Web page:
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Stringer: De Blasio response to outbreak too 'laid-back'

New York Mayor Bill de Blasio answers questions

New York Mayor Bill de Blasio answers questions from reporters at the North Shopp Leon Senior Center in the South Bronx on Tuesday, Aug. 11, 2015, regarding the Legionnaires' Disease outbreak that has been centered in the neighborhood. Photo Credit: Craig Ruttle

The de Blasio administration moved too slowly in response to the Legionnaires' disease outbreak in New York City, reflecting a "laid-back attitude," City Comptroller Scott Stringer said Wednesday.

"The bottom line is the city didn't scramble the planes fast enough," Stringer said in a radio broadcast on AM 970.

"We can't hope for the best and assume things are isolated cases," he told guest host John Catsimatidis, filling in for John Gambling.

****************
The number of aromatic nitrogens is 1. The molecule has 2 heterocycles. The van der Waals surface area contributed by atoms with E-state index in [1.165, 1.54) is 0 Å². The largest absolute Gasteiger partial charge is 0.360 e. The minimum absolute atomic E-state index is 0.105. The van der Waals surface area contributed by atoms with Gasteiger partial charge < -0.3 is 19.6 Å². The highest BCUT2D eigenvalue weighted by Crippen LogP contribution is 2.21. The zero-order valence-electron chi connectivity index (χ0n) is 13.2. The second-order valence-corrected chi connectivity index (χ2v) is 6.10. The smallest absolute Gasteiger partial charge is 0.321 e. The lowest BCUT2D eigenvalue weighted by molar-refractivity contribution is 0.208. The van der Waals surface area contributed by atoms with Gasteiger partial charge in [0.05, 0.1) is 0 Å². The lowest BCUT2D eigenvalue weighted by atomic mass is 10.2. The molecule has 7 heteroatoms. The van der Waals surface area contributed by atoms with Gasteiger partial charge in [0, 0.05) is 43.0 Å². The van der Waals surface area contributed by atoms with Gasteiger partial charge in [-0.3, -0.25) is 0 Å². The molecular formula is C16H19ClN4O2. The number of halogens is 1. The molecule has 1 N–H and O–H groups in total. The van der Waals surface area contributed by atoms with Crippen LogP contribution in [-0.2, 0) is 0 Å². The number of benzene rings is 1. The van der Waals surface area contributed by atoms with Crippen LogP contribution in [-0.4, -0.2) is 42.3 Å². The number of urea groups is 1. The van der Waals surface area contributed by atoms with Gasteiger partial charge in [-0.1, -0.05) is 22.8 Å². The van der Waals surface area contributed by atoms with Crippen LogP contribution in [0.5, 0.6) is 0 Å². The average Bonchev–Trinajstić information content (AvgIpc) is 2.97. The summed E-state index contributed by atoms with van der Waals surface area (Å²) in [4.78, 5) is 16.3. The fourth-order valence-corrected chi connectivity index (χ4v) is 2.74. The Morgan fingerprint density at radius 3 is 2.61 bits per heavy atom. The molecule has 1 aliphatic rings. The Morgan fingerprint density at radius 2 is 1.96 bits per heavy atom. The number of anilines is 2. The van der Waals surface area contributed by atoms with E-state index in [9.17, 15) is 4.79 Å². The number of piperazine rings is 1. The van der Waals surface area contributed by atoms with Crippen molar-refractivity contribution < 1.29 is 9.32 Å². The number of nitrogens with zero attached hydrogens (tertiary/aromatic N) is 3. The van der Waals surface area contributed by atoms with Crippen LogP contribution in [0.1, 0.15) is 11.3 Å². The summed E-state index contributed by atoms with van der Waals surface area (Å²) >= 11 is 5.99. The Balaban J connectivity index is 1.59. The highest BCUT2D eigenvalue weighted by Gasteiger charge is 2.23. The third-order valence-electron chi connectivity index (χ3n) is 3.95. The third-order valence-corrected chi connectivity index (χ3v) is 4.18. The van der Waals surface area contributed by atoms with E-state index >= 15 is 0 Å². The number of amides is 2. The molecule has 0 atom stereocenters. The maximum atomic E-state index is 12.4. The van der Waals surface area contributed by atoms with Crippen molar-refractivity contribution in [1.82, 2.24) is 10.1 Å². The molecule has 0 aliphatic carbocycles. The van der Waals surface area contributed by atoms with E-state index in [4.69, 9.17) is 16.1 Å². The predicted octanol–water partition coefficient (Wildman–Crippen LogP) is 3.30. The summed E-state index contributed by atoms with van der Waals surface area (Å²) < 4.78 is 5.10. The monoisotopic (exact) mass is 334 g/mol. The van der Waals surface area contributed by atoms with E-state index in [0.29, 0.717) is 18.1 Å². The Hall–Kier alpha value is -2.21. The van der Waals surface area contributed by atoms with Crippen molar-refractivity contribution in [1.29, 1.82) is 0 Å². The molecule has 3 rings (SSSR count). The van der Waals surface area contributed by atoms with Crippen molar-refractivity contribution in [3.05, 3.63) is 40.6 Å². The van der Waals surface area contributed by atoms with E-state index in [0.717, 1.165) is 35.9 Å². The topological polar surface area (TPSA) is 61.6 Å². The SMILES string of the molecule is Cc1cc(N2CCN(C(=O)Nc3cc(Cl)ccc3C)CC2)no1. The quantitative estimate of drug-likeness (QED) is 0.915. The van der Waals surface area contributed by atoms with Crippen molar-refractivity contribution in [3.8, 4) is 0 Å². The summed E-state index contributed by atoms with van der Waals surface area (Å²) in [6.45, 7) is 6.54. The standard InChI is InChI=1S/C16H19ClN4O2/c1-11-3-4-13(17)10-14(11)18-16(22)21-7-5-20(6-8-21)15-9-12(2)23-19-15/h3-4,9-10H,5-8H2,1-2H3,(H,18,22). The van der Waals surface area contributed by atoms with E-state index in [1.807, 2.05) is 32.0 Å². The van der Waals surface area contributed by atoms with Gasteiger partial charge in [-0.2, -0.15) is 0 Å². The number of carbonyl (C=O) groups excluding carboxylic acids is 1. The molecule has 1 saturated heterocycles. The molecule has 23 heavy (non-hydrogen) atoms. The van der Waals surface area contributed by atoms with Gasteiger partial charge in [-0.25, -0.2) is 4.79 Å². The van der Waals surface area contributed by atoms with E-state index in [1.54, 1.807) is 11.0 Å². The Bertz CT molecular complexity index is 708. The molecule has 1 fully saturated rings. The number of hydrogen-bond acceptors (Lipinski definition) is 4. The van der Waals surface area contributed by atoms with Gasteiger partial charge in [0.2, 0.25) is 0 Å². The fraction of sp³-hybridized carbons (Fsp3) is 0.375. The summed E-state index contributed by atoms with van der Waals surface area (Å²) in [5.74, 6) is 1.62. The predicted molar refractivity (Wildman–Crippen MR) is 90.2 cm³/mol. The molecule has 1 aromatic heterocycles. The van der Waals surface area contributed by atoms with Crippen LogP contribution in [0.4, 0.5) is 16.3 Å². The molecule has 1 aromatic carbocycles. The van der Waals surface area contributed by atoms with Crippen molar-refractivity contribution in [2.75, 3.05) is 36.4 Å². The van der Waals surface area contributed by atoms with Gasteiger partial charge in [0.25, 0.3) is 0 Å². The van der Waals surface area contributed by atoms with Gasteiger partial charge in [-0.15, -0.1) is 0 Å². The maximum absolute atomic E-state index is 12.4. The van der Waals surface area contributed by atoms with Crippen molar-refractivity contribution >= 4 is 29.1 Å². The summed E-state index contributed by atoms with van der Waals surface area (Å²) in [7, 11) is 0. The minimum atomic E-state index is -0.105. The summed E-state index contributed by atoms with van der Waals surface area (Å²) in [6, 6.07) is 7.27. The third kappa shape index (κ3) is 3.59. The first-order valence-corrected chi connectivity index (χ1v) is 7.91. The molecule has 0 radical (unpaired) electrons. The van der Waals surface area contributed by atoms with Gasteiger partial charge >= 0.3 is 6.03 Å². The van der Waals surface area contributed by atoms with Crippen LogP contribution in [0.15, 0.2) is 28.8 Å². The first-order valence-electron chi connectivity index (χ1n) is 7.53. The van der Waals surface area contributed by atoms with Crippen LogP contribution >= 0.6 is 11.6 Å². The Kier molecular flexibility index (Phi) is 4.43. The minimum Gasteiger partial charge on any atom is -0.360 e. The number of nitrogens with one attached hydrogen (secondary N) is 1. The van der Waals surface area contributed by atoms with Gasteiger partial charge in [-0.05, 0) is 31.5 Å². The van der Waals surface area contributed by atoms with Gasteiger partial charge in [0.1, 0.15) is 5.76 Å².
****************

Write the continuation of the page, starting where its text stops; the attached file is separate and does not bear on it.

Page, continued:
The disease has killed 12 people and sickened 119.

Asked about Stringer's comments, Mayor Bill de Blasio said: "I think that's absolutely inaccurate ... The best people who've commented on it are those who have been in the middle of doing it, or those who are experts in the field."

The U.S. Centers for Disease Control and Prevention has praised the city's handling of the health crisis.

Officials have said the outbreak is ending, noting no new diagnoses since the beginning of the month. The City Council is expected to pass legislation outlining how to inspect and disinfect cooling towers, the suspected source of the disease.


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